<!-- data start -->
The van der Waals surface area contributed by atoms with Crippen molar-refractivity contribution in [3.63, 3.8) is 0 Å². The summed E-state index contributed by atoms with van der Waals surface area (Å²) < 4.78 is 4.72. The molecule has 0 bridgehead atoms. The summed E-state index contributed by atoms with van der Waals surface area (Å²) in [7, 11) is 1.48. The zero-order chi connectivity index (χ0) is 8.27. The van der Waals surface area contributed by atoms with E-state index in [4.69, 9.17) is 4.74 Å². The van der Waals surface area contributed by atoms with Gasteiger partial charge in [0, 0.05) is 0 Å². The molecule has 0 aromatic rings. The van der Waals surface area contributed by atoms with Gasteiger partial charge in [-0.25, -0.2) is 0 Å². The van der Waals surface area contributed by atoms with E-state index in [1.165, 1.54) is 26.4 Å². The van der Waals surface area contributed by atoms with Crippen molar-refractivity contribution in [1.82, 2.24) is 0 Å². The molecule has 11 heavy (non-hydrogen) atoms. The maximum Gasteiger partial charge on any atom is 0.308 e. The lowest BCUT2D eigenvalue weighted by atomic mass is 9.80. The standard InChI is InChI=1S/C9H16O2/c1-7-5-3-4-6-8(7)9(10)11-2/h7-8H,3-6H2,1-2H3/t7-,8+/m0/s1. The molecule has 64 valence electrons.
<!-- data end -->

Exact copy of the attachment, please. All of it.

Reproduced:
The van der Waals surface area contributed by atoms with Crippen molar-refractivity contribution in [3.63, 3.8) is 0 Å². The summed E-state index contributed by atoms with van der Waals surface area (Å²) < 4.78 is 4.72. The molecule has 0 bridgehead atoms. The summed E-state index contributed by atoms with van der Waals surface area (Å²) in [7, 11) is 1.48. The zero-order chi connectivity index (χ0) is 8.27. The van der Waals surface area contributed by atoms with E-state index in [4.69, 9.17) is 4.74 Å². The van der Waals surface area contributed by atoms with Gasteiger partial charge in [0, 0.05) is 0 Å². The molecule has 0 aromatic rings. The van der Waals surface area contributed by atoms with Gasteiger partial charge in [-0.25, -0.2) is 0 Å². The van der Waals surface area contributed by atoms with E-state index in [1.165, 1.54) is 26.4 Å². The van der Waals surface area contributed by atoms with Crippen molar-refractivity contribution in [1.82, 2.24) is 0 Å². The molecule has 11 heavy (non-hydrogen) atoms. The maximum Gasteiger partial charge on any atom is 0.308 e. The lowest BCUT2D eigenvalue weighted by atomic mass is 9.80. The standard InChI is InChI=1S/C9H16O2/c1-7-5-3-4-6-8(7)9(10)11-2/h7-8H,3-6H2,1-2H3/t7-,8+/m0/s1. The molecule has 64 valence electrons.